1. Think about your interests.
“My first questions to students asking for advice are, ‘What are you interested in? And what do you like?’” says Aaron Gershonowitz, a partner at Forchelli, Curto, Deegan, Schwartz, Mineo & Terrana in Uniondale, New York, and a coach, advisor, and tutor at www.LawStudentCoach.com. “Students tend to do better with what they’re interested in and things they like.
“Also use electives to test your interests outside your planned specialty,” he adds. “To say, ‘This is the type of practice I want to do’ is really a stretch. Unless you’re from a family of lawyers, most students enter law school not really familiar with the practice.”
2. Bulk up on substantive law.
Russ Ferguson, a 2009 Georgetown University Law Center grad and litigator at Womble Carlyle Sandridge & Rice in Charlotte, North Carolina, recalls not knowing what type of law he wanted to practice, which made it tricky to pick electives. In hindsight, he wishes he’d taken more courses on substantive law.
“Even if you don’t think it’s going to be helpful, the more substantive law you know, the better,” says Ferguson. “I’ve found many of those have come to fruition in my work, and they can give you hints as you practice. Sometimes, I think of a concept I learned in, say, family law and wonder if it works in my current situation.”
Ferguson’s number-one example is employment law. “I didn’t take it, but I wish I had,” he says. “It seems like a sub-specialty, but it consumes everything. For example, a large amount of litigation is employment litigation. In addition, a chief concern in mergers is employment agreements. And it certainly gives you an edge applying for in-house positions because every company has employment issues. I’ve spent a lot of time ramping up on employment law.”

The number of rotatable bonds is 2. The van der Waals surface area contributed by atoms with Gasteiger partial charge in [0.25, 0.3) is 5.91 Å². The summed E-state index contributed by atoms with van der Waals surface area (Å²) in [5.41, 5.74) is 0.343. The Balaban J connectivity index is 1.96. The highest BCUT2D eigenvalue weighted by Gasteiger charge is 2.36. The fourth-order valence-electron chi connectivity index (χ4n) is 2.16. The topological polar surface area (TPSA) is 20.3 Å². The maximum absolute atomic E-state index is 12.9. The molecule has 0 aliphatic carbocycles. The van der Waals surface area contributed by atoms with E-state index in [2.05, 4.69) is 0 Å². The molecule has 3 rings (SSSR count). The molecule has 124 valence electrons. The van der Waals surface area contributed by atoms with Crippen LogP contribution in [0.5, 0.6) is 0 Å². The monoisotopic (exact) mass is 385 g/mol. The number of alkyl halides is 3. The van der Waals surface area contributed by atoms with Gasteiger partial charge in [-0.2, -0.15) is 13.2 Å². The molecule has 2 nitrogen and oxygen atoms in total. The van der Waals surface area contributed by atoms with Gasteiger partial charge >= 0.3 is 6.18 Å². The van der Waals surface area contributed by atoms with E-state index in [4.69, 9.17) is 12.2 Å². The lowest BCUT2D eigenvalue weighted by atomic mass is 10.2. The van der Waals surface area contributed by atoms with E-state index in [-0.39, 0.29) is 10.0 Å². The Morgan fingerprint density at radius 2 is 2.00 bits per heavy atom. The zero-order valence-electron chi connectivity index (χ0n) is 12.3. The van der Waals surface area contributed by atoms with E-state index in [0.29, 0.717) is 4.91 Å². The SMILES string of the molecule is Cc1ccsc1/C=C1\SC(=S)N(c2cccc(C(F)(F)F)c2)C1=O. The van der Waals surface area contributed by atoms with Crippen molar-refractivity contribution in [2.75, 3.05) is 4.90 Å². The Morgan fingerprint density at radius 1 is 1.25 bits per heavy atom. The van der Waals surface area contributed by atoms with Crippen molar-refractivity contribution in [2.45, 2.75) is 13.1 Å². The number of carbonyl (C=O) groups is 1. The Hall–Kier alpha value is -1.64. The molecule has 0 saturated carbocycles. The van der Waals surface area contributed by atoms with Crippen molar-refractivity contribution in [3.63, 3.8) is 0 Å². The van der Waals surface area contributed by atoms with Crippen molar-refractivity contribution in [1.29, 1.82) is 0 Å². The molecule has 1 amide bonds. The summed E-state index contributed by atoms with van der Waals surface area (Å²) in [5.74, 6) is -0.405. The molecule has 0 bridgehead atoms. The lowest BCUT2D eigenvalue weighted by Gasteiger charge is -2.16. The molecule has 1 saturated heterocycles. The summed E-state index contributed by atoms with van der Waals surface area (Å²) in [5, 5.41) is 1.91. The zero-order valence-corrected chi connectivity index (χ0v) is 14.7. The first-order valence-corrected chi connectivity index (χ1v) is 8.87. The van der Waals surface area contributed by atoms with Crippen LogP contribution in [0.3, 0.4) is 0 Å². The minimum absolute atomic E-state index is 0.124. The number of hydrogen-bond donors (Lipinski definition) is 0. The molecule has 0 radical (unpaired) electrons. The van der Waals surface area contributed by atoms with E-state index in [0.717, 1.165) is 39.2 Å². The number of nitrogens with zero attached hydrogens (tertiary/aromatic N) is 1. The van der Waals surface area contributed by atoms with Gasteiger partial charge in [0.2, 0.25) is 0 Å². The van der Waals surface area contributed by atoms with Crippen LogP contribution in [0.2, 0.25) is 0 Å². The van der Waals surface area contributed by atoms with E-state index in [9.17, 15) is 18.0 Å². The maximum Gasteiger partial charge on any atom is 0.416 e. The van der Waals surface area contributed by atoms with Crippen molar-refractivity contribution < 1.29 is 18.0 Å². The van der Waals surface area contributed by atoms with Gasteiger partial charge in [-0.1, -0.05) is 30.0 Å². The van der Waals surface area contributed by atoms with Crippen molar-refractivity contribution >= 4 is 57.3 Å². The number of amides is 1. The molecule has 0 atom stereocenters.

Bankruptcy is another “wished he had” for Ferguson. “I have no desire to do bankruptcy work, but those issues come up quite a bit, especially in today’s economy,” he says. “I’ve run into creditor agreements and questions of how to get and collect on a judgment. I do wish I’d taken bankruptcy.”
3. Take courses to help you pass the bar exam.
“If students say, ‘I don’t know what I want to do when I get out of law school,’ I recommend they stay, at least in the second year, somewhat general,” says Gershonowitz. “There are a fair number of courses that will show up on every bar exam and are somewhat core courses, like business organizations or real estate. If you find you’re interested in them, you can take additional classes on them in your third year.”
Gershonowitz gives the same advice to students convinced they want to hang their own shingle. “Take the fundamental course in a broad number of areas because they might lead you to other courses that interest you,” he says. “And in your solo practice, you’ll encounter all sorts of issues, like federal jurisdiction and creditors’ rights.”
4. Take courses with broad application or in emerging areas of the law.
“Some courses have universal applicability,” says Ezor. “Classes in negotiating and drafting contracts, for example, will be helpful for transactional and litigation attorneys alike. Similarly, administrative law is a broadly helpful course given how often clients must navigate government bureaucracies.”
Lee agrees. “Most overspecialized electives are more than likely not worth your while,” he explains. “You could take Resolutions to Water Border Boundary Disputes, but guess what? All those resolutions are equitable remedies. If you instead took a course on equitable remedies, you could apply it to any niche you practice in. If you learn a narrow field, it’s a lot harder to reverse engineer that knowledge and apply it to a broader practice.”